Governments’ response to housing during Covid highlights need for policy reform

UNSW Sydney and ACOSS partnership research shows the impact of the pandemic on long-standing unaffordability, inequality and indebtedness.

A report released today by UNSW Sydney and ACOSS Poverty and Inequality Partnership shows renters on low and modest incomes are experiencing housing stress, especially in regional Australia, due to surging rents and lack of social and affordable housing.

COVID-19: rental housing and homelessness impacts in Australia was researched and written for the Partnership by UNSW’s City Futures Research Centre’s Professor Hal Pawson, Dr Chris Martin, Dr Sian Thompson and Dr Fatemeh Aminpour.

The report says that confounding many predictions, by far the most significant housing impact of the pandemic in Australia has been the house price boom that took off in late 2020. Stimulated by government measures to boost private market demand, it has compounded long-standing unaffordability, inequality and indebtedness. While some states have recently increased their investment in social housing, they lack the financial capacity to make up for a decade of government neglect.

“A crucial part of any crisis is what lessons can be learnt that could and should lead to policy reform,” lead author Professor Hal Pawson, Associate Director of the City Futures Research Centre, said.

“State governments generally responded well in their emergency actions to help homeless people and protect vulnerable renters during the worst of COVID. To their credit, some have gone much further by pledging billions for short-term social housing investment. But there is little sign of any positive legacy on the systemic reforms and Commonwealth government re-engagement is fundamentally needed to fix our housing system.”

ACOSS CEO Dr Cassandra Goldie said community organisations across the country are telling them about the growing levels of despair experienced by people trying to find affordable accommodation in both metropolitan and regional areas.

“The situation for those on the waiting list for social housing feels increasingly hopeless. Individuals and families struggle to keep a roof over their heads in the face of rising private market rents or are forced to stay in unhealthy or unsafe circumstances.

“The COVID crisis tested governments. Most state governments did a remarkably good job in protecting people who were homeless during COVID. But with such a chronic shortage of affordable homes, the resources they are putting towards social and affordable housing are just not enough to meet existing demand, let alone future need,” Dr Goldie said.

“We need the federal government to step up and step back into this space and do some heavy lifting to both address the massive social housing shortfall and meet the future needs of a growing and ageing population.”

Some findings from the report

Four state governments – Victoria, Queensland, Tasmania and Western Australia – have announced significant social housing construction as a component of post-pandemic stimulus investment, providing nearly $10 billion. While this will add more than 23,000 new homes to the stock of public and community housing over the next four years, there are 155,000 households registered on social housing waiting lists across the country. More than 400,000 households also need affordable housing.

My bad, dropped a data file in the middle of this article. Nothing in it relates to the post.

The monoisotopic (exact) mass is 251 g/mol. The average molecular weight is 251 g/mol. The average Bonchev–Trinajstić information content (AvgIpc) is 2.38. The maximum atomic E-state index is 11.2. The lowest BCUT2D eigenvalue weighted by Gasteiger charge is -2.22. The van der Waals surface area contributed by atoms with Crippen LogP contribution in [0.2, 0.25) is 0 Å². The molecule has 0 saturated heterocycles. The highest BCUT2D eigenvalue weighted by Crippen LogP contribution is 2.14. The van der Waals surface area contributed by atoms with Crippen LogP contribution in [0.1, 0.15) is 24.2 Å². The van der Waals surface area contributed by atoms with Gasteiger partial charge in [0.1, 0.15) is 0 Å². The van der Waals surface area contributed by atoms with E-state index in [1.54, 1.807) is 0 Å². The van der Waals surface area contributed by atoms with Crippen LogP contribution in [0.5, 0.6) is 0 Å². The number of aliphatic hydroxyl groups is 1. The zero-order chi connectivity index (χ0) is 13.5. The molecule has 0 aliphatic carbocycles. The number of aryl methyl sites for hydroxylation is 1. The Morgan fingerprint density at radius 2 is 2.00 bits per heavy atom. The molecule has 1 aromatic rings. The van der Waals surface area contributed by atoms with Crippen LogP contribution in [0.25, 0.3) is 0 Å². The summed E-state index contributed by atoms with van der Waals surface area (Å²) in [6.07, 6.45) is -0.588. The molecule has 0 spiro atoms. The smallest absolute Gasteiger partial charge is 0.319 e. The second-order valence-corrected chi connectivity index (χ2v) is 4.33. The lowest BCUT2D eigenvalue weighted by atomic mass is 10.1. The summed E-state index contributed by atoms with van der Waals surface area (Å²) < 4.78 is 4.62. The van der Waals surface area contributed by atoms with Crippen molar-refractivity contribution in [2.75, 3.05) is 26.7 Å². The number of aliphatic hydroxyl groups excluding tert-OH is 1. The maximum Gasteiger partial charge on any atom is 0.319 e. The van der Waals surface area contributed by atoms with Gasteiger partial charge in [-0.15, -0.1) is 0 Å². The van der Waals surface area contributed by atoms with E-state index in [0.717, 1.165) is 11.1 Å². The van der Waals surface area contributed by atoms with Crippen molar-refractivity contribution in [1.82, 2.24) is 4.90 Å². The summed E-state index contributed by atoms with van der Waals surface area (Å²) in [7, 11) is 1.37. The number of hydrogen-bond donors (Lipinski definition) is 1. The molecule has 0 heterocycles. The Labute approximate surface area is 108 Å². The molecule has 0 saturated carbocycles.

According to the report, recently announced social housing construction across Australia will be ‘patchy’. For example, while Victoria and Queensland can anticipate social housing net growth of 8300 and 4400 units respectively over the next three years, NSW will gain little more than 400 units. Even where states have stepped up, the Commonwealth government needs to resume its historical role as the main funder of social housing development to come close to meeting demand.

Housing stress due to both affordability and availability is also rising significantly. While rents declined sharply in some inner-city suburbs at the beginning of the pandemic, from mid-2020 they increased. By August 2021, they were accelerating at more than 8 per cent – the fastest pace since 2008, and far ahead of wage growth at under 2 per cent.

The report notes that regional rent rises are now outpacing metropolitan areas, particularly in NSW, Victoria and Queensland. They have surged by 12.4 per cent to August 2021 and raise the prospect of increased homelessness.

In regional Australia, the proportion of tenancies low-income tenants can afford has declined from 41 per cent to 33 per cent throughout 2021. This percentage could decrease further with the end of affordable rents for homes developed under the National Rental Affordability Scheme (NRAS), which funded 38,000 newly built rental homes for key workers and other disadvantaged renters to be leased at 75-80 per cent of market rates. Government figures show that over the next three years the subsidies and rent restrictions attached to some 22,000 of these affordable homes will expire.

Read the report: COVID-19: rental housing and homelessness impacts in Australia

The report is supported by Mission Australia, National Shelter and Queensland Shelter. It is the second of two reports from this research project looking at the impacts of the COVID-19 pandemic on housing and homelessness in Australia during 2020 and 2021. It examines what housing and homelessness policy changes occurred and how they were implemented, using both publicly available data and focused research undertaken by the report authors. It also acknowledges the housing and homelessness impacts of wider policy changes, especially Commonwealth government income protection measures.

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